Bend Oregon activities have given it the nickname of the “outdoor playground of the West,” is the perfect destination for women traveling solo. With outdoor pursuits like dogsledding and snowshoeing, to touring microbreweries, and boutique hotels with staff that cannot do enough for you, the friendliness of the residents is second to none.
When, Where, Why
After a February business trip in Portland, I thought, “Why not see what else there is to do in Oregon?” So I set off driving across the Cascades via the scenic Mt. Hood pass to the city of Bend, often called the “outdoor playground” of the west.
Highlights and Highpoints
I stared open-mouthed as I approached the base of Mt. Bachelor, capped in snow, surrounded by snow-dusted pines set against the clear, electric-blue sky. Waiting at the base was Jeff, my guide from Wanderlust Tours with my snowshoes in tow. It was my first time snowshoeing, and I wasn’t sure I’d be much good at it, but it turned out to be more fun than expected – especially running down the hills which were blanketed in more than a foot of snow, clad in the aforementioned snowshoes. But the pièce de résistance was when we emerged from blazing our own trail into a clearing revealing a postcard-worthy vista of the Cascade Mountain Range.
Dog sledding through the towering, snow-frosted hemlock pines with Mt. Bachelor as a backdrop was nothing short of magical. The Trail of Dreams sled dogs, directed by tour guide, Jerry Scdoris, whisked me away on a thrilling journey. As the team of Alaskan Huskies bounded along the twists and turns with me bundled under blankets inside the Iditarod sled, Jerry steered and chatted amicably with me about his 35-year career as a trainer and racer, and how his high-energy dogs love the chilly weather and being out on the open trails. No whips or “motivational” instruments of any kind needed (or wanted); the dogs respond solely to various vocal inflections of Jerry’s “Hey!” The one-hour ride was the highlight of my visit to Bend. The Trail of Dreams also offers half-day trips which I’d love to go back and do.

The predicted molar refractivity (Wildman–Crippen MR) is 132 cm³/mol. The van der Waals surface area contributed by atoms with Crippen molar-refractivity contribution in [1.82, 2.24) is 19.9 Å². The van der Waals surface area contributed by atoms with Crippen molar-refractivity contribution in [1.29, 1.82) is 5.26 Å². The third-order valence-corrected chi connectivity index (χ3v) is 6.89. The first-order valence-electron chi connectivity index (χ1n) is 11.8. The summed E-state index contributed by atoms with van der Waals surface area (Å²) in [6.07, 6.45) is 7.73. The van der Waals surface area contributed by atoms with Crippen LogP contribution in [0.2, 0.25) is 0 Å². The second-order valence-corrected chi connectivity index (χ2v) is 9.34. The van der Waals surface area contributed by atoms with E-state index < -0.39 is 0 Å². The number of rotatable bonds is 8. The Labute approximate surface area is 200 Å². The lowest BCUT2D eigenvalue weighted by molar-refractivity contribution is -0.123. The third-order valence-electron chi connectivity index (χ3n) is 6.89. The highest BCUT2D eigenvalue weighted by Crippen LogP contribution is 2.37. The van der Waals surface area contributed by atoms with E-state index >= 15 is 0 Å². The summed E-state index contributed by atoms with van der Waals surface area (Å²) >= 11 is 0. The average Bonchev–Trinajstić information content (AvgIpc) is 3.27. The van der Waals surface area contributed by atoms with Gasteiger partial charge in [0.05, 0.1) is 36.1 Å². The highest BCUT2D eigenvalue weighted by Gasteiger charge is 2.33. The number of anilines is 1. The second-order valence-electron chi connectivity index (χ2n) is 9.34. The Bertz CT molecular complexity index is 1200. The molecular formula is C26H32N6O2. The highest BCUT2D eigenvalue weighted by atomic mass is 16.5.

Biggest Laugh and/or Giggles
Across from my downtown room in the Oxford Hotel was “Let It Ride,” an outfit offering tours of downtown while driving electric bikes. I hadn’t planned on including this in my itinerary, but with a couple of free hours to fill, I signed up and moments later was seated on my own motor-powered bike. I’d never operated a hand-throttle before, so perhaps I was a little too eager. The bike jolted and off I went, squealing with delight as the ice-cold air blasted across my face! The electric bike was a lot of fun – although I think a second run – in the summer – might be in order.
I’m not a beer drinker; in fact, beer hasn’t touched my lips since my early 20’s. But Bend is renowned for its twelve world-class microbreweries, so while lunching at Crux, a small brewery which opens into a casual lodge-style restaurant, I decided I’d try their “Freakcake” craft beer. You know, when in Rome….
Momento or Memory
I was surprised and delighted not only with the stunning beauty of Bend, but how solo-friendly it was to a woman traveling alone. The tour guides, shop owners, and restaurant staff could not have been nicer. But it was the Oxford Hotel that was clinched it… Not only was this upscale, eco-friendly hotel strategically situated smack in the middle of everything downtown Bend has to offer, but the staff went out of their way to assist me at every turn – even to the point of the bellman, Todd, walking me to my late-night dinner reservation at Barrio, about a block away from the hotel!
On my last day, a card left in my room by the hotel staff said, “An involuntary return to the point of departure is, without doubt, the most disturbing of all journeys.” (Iain Sinclair). And so it was, I reluctantly left Bend thinking I had not had enough time –the telltale mark of a successful adventure.
How a woman can travel solo to Bend and love it first published in the Sunday Travel Section of the Washington Post, February 13, 2014.
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